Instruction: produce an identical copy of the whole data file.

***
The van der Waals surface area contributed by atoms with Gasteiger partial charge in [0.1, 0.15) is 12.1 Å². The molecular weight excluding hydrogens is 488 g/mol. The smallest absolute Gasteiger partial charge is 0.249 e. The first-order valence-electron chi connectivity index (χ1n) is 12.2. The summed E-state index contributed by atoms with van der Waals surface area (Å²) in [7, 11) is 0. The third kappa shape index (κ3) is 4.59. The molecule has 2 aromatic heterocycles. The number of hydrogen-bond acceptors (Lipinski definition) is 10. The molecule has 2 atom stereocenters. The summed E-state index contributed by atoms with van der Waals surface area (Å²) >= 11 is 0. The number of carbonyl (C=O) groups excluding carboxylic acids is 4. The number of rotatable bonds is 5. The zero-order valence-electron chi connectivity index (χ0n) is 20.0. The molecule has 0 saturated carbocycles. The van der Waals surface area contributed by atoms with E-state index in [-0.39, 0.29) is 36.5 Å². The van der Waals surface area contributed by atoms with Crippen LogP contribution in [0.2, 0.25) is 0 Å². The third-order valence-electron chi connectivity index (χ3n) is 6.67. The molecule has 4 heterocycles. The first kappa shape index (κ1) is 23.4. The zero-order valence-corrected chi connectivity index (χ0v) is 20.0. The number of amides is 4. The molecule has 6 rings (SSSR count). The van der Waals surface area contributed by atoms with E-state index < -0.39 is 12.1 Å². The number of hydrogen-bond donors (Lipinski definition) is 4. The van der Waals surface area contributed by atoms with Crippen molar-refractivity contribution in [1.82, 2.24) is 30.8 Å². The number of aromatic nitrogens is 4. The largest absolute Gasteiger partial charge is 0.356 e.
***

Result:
The van der Waals surface area contributed by atoms with Gasteiger partial charge in [0.1, 0.15) is 12.1 Å². The molecular weight excluding hydrogens is 488 g/mol. The smallest absolute Gasteiger partial charge is 0.249 e. The first-order valence-electron chi connectivity index (χ1n) is 12.2. The summed E-state index contributed by atoms with van der Waals surface area (Å²) in [7, 11) is 0. The third kappa shape index (κ3) is 4.59. The molecule has 2 aromatic heterocycles. The number of hydrogen-bond acceptors (Lipinski definition) is 10. The molecule has 2 atom stereocenters. The summed E-state index contributed by atoms with van der Waals surface area (Å²) >= 11 is 0. The number of carbonyl (C=O) groups excluding carboxylic acids is 4. The number of rotatable bonds is 5. The zero-order valence-electron chi connectivity index (χ0n) is 20.0. The molecule has 0 saturated carbocycles. The van der Waals surface area contributed by atoms with E-state index in [-0.39, 0.29) is 36.5 Å². The van der Waals surface area contributed by atoms with Crippen LogP contribution in [0.2, 0.25) is 0 Å². The third-order valence-electron chi connectivity index (χ3n) is 6.67. The molecule has 4 heterocycles. The first kappa shape index (κ1) is 23.4. The zero-order valence-corrected chi connectivity index (χ0v) is 20.0. The number of amides is 4. The molecule has 6 rings (SSSR count). The van der Waals surface area contributed by atoms with E-state index < -0.39 is 12.1 Å². The number of hydrogen-bond donors (Lipinski definition) is 4. The van der Waals surface area contributed by atoms with Crippen molar-refractivity contribution in [1.82, 2.24) is 30.8 Å². The number of aromatic nitrogens is 4. The largest absolute Gasteiger partial charge is 0.356 e.